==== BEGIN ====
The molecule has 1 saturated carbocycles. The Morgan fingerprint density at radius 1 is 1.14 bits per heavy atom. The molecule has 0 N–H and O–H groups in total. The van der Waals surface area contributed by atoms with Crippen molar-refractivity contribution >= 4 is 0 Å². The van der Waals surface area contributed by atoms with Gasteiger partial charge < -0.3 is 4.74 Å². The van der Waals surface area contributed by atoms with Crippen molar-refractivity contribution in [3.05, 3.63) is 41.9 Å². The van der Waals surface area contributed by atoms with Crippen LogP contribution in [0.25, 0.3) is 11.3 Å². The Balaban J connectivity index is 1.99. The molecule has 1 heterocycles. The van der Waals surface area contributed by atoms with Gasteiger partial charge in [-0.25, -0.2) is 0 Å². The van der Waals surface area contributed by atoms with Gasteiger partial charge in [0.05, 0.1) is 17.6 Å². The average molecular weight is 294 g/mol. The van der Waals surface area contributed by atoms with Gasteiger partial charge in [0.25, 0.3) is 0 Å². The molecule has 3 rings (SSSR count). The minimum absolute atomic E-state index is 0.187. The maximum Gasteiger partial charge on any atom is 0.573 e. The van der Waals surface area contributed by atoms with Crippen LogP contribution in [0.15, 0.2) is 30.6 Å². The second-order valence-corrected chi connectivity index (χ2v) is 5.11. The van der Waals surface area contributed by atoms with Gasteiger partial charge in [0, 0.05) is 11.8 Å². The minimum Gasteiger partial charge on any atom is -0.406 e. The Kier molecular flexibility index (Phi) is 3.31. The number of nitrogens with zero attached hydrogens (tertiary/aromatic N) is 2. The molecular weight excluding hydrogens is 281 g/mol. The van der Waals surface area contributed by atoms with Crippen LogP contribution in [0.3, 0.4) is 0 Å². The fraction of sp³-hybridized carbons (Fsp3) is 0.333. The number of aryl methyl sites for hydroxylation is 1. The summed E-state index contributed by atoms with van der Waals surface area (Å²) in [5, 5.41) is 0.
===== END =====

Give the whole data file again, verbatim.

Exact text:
The molecule has 1 saturated carbocycles. The Morgan fingerprint density at radius 1 is 1.14 bits per heavy atom. The molecule has 0 N–H and O–H groups in total. The van der Waals surface area contributed by atoms with Crippen molar-refractivity contribution >= 4 is 0 Å². The van der Waals surface area contributed by atoms with Gasteiger partial charge < -0.3 is 4.74 Å². The van der Waals surface area contributed by atoms with Crippen molar-refractivity contribution in [3.05, 3.63) is 41.9 Å². The van der Waals surface area contributed by atoms with Crippen LogP contribution in [0.25, 0.3) is 11.3 Å². The Balaban J connectivity index is 1.99. The molecule has 1 heterocycles. The van der Waals surface area contributed by atoms with Gasteiger partial charge in [-0.25, -0.2) is 0 Å². The van der Waals surface area contributed by atoms with Gasteiger partial charge in [0.05, 0.1) is 17.6 Å². The average molecular weight is 294 g/mol. The van der Waals surface area contributed by atoms with Gasteiger partial charge in [0.25, 0.3) is 0 Å². The molecule has 3 rings (SSSR count). The minimum absolute atomic E-state index is 0.187. The maximum Gasteiger partial charge on any atom is 0.573 e. The van der Waals surface area contributed by atoms with Crippen LogP contribution in [0.15, 0.2) is 30.6 Å². The second-order valence-corrected chi connectivity index (χ2v) is 5.11. The van der Waals surface area contributed by atoms with Gasteiger partial charge in [0, 0.05) is 11.8 Å². The minimum Gasteiger partial charge on any atom is -0.406 e. The Kier molecular flexibility index (Phi) is 3.31. The number of nitrogens with zero attached hydrogens (tertiary/aromatic N) is 2. The molecular weight excluding hydrogens is 281 g/mol. The van der Waals surface area contributed by atoms with Crippen LogP contribution in [0.3, 0.4) is 0 Å². The fraction of sp³-hybridized carbons (Fsp3) is 0.333. The number of aryl methyl sites for hydroxylation is 1. The summed E-state index contributed by atoms with van der Waals surface area (Å²) in [5, 5.41) is 0.